The Night The ’Bows Finally Beat BYU
It seems hard to believe, as I sit and watch the great upsets and fantastic finishes of this year’s college football season, that it’s been 25 years since one of the most magical nights in University of Hawaii football lore. It was Oct. 28, 1989, when the ‘Bows bashed BYU, 56-14.
“This is better than Statehood!” hollered longtime UH broadcaster Jim Leahey on the K-5 telecast. Coach Bob Wagner called it “the most perfect game, execution-wise, that I’ve ever been involved with.” You can still view the highlights on YouTube.
For long-suffering UH football fans who had watched their beloved team get better each year but always manage to fall short against powerful BYU, it was redemption in every way.
“I remember being a sportscaster in Hawaii in the 1980s and I saw all the misfortunes,” says Russell Shimooka, former sports director at KITV. “Whether it was the left-footed punt by Jim McMahon in ’81, the dropped pass by Walter Murray in ’87 or the one- and two-point losses in between, my heart bled with the Rainbows.”
But that October night in ’89, just three days before Halloween, was different. You could feel it the air, as many fans in a jam-packed Aloha Stadium came in costume. It turned out that mighty BYU, the national champion just a few years before, was the team that would be spooked.
I remember being on the field behind the Hawaii bench and hearing the cacophony of sounds, and the passion, emotion and confetti rain down onto the turf. It was deafening — so loud that then-future sportscaster Robert Kekaula remembers “the place shook so much, I thought it was going to fall down.”
“We had the place filled to capacity,” recalls Garrett Gabriel, the ‘Bows quarterback. “I was just fortunate to have one of my best games against them. I was very proud to be a part of that team.”
How perfect was it for Hawaii fans?
In the first quarter, Gabriel directed a methodical drive that ended with Jamal Farmer scoring the first touchdown of the night. Later in the quarter, Gabriel found Chris Roscoe wide open in the end zone and it was 14-0 ‘Bows.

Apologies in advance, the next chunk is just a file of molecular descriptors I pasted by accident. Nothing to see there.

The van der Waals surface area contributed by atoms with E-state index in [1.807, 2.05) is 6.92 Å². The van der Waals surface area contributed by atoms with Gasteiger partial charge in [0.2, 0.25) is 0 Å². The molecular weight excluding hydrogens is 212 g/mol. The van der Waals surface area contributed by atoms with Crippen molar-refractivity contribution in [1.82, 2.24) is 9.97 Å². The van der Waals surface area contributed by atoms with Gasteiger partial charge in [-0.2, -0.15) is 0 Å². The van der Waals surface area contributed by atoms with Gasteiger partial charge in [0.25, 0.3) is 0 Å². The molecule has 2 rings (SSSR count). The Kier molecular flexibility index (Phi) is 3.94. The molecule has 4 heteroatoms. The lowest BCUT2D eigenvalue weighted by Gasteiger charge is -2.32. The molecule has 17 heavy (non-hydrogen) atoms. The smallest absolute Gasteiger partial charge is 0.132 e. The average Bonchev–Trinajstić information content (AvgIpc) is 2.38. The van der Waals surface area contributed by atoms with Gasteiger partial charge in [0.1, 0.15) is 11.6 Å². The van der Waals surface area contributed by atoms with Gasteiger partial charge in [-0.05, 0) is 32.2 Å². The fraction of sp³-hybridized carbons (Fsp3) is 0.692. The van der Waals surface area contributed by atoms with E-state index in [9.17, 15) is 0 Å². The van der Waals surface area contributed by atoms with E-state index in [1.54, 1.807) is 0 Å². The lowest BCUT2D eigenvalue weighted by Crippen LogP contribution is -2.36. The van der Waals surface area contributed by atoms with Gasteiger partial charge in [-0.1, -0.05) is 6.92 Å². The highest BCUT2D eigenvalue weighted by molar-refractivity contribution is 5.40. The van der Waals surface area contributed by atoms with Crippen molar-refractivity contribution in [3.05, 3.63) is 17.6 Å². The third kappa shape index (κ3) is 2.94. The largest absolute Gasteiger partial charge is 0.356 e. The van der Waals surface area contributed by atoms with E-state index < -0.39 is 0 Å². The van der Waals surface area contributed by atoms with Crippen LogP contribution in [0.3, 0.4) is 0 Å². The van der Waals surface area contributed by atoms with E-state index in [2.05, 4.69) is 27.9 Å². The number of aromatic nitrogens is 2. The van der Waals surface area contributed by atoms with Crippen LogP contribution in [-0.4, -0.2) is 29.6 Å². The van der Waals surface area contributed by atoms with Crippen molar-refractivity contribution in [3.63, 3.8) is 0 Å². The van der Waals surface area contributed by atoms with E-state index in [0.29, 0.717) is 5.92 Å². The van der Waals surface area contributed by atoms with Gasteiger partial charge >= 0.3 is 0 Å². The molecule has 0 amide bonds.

But perhaps the most perfect play came early in the second quarter, with Hawaii backed up to its own 17-yard line. Gabriel tossed a screen pass to Farmer and it seemed as if the entire offensive line got out in front of him. The big running back was literally escorted down the sidelines by Leo Goeas and company, 83 yards untouched for a touchdown, and a 21-0 Hawaii lead. I remember looking around the stadium and seeing people almost delirious with joy.
Defensively, the pressure also was on. Linebacker Mark Odom spent about as much time in the Cougars backfield as their heralded quarterback Ty Detmer. I recall Odom triumphantly pumping his fists into the air after recording one of his four sacks on the night. The ‘Bows had 10 sacks overall, including one by 28-year-old former corrections officer and senior defensive lineman Dana Directo.
By halftime, it was 35-7 Hawaii, and local fans were pinching themselves to think that this was real. The rout continued in the second half, with Gabriel passing for 440 yards and four touchdowns — besides Roscoe and Farmer, Jeff Newman and Darrick
Branch also caught TD passes. Richard Stevenson and a young Jeff Sydner also joined the scoring parade, and the ‘Bows built up a 56-7 advantage before BYU scored late. I remember Coach Wagner telling me that he had people very close to him wanting him to run up the score, and truthfully, Hawaii could have named the final score. But this result, 56-14, was enough — after years of frustration, it was more than enough.
“It meant so much for the state of Hawaii,” Gabriel says. “It’s a night that people remember and treasure as a part of our UH football history.”